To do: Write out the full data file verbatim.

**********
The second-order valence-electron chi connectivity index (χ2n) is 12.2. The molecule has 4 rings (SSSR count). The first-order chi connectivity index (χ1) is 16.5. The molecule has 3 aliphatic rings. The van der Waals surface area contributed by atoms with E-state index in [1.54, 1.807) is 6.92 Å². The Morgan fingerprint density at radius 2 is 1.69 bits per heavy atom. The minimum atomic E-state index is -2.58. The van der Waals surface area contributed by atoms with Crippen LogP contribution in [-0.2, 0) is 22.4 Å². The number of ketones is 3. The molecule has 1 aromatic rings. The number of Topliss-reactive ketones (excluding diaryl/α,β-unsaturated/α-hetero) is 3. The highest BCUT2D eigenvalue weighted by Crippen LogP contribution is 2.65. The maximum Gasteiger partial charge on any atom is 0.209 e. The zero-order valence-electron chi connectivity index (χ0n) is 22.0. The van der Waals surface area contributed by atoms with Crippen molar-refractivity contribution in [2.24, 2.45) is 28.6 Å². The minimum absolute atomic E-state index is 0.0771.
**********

The second-order valence-electron chi connectivity index (χ2n) is 12.2. The molecule has 4 rings (SSSR count). The first-order chi connectivity index (χ1) is 16.5. The molecule has 3 aliphatic rings. The van der Waals surface area contributed by atoms with E-state index in [1.54, 1.807) is 6.92 Å². The Morgan fingerprint density at radius 2 is 1.69 bits per heavy atom. The minimum atomic E-state index is -2.58. The van der Waals surface area contributed by atoms with Crippen LogP contribution in [-0.2, 0) is 22.4 Å². The number of ketones is 3. The molecule has 1 aromatic rings. The number of Topliss-reactive ketones (excluding diaryl/α,β-unsaturated/α-hetero) is 3. The highest BCUT2D eigenvalue weighted by Crippen LogP contribution is 2.65. The maximum Gasteiger partial charge on any atom is 0.209 e. The zero-order valence-electron chi connectivity index (χ0n) is 22.0. The van der Waals surface area contributed by atoms with Crippen molar-refractivity contribution in [2.24, 2.45) is 28.6 Å². The minimum absolute atomic E-state index is 0.0771.